Vermont universal school meals bill looks to boost local farm food

As lawmakers aim to make universal school meals a permanent measure, they are also looking to make sure more of those meals are made with local food.

The state would be able to do that by combining a local food grant program for schools created in 2021 with the proposed universal meals fund. The Agency of Education already distributes those grants to schools based on the percent of Vermont-produced foods they use in their meals, but current law only allows public schools to apply. The proposed arrangement would open up the grants to approved private schools too.

The goal of the program is to have at least 20 percent of all foods purchased by schools be locally produced by this year.

When the universal school meals bill, H.165, was originally drafted, it did not contain any information pertaining to local foods. But House Committee on Agriculture, Food Resiliency and Forestry members added the local food measure to the bill before it passed from the House to the Senate.

These programs are “part of a larger conversation about making sure we’re providing access to food, to breakfast and lunch, to all of our students. And then also, how do we make that food as nutritious as it can be, as exciting as it can be, as sort of connected to community as it can be?” said Rep. Mike Rice, D-Dorset, member of that House committee.

Serving tray with delicious food on table. Concept of school lunch

Schools need to meet certain qualifications to receive the grants. They must have a local purchasing plan, have developed a process for tracking the purchase of local foods and designate a person to coordinate those purchases. The first year a school applies for the grants, it doesn’t need to prove the amount of local foods purchased; the first year of funding is meant to help establish the program. If accepted a school will receive $0.15 for every school lunch.

After the first year, both the reimbursement rates and the grant money are based on the percent food that comes from Vermont. Schools need to demonstrate that, during that first year, at least 15 percent of their food bill went to Vermont producers. Proving that allows a school to apply for funding every year after that, with funding based on the school’s percentage.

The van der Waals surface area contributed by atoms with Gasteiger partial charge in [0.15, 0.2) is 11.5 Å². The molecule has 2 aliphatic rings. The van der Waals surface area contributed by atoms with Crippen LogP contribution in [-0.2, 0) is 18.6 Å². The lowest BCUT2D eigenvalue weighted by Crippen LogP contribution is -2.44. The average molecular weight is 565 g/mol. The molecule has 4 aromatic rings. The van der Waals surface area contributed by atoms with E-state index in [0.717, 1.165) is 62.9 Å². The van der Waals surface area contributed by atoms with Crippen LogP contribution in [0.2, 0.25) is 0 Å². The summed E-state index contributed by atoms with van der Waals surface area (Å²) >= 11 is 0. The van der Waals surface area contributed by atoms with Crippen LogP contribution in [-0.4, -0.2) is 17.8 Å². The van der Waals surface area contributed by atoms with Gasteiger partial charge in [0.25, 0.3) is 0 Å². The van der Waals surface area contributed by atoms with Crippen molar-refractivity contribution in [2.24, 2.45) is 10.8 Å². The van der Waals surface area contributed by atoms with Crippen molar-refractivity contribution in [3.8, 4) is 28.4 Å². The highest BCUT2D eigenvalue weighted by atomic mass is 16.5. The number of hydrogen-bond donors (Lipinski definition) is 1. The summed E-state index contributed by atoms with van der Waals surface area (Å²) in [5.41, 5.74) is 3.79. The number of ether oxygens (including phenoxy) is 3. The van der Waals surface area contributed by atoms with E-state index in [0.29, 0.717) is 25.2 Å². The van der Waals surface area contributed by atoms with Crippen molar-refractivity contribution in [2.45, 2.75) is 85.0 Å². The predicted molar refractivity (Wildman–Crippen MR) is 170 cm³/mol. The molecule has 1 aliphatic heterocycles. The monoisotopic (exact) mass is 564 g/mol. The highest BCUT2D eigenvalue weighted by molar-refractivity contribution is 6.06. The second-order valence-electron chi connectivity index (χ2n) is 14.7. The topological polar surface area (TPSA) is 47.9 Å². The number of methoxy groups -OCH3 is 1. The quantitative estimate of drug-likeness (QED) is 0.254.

There are three reimbursement tiers. If the school purchases at least 15 percent of the food locally, it receives $0.15 for every school lunch. If the school purchases at least 20 percent of the food locally, it receives $0.20 for every lunch. At 25 percent a school gets $0.25 per lunch, and that’s the highest the rates go.

“We heard a lot of testimony about how universal school meals in itself already is making it more possible for schools to be more thoughtful with their purchasing and turn more toward locally grown food to serve in school meals,” Rice said. “We really want the conversations about access to food and where food comes from and sort of the educational pieces that can really grow out of what is served in the cafeteria.”

Combining the two programs will make it so that approved independent schools eligible for the universal school meals supplement can participate in the local food grant program.

“We just wanted to make sure that all of the schools that were qualifying for the universal school meal reimbursement would also qualify for the local food purchase incentive so that we were really making sure to maximize both things,” Rice said.

Lawmakers say combining these programs also would encourage a consistent relationship between schools and farmers, which is beneficial for both groups. Farmers could have a more stable income while children could access local food.

“The universal aspect of this program — including students from all economic backgrounds — creates the scale necessary for farmers to conduct reasonable business at a profitable volume while lowering the cost-per-plate for the school,” said sponsor Rep. Esme Cole, D-White River Junction, in an April 6 meeting with the Senate Committee on Education.

The grant program has been a boon to Green Mountain Farm-to-School, a group that works to get local foods to businesses, hospitals and schools in Vermont. The group makes it easier for farmers to get their products to schools, and the grant program makes it easier for schools to buy the farmers’ food, the organization’s leaders say.

“School sales have shot back up in the past couple of years,” said Becca Perrin, the group’s food hub account manager. “So, if there’s incentives and extra money that allows them to purchase local, that’s always going to be beneficial to the producers that we work with.”

(Community News Service works in a partnership with The Charlotte News and other local media outlets to provide opportunities to University of Vermont students.)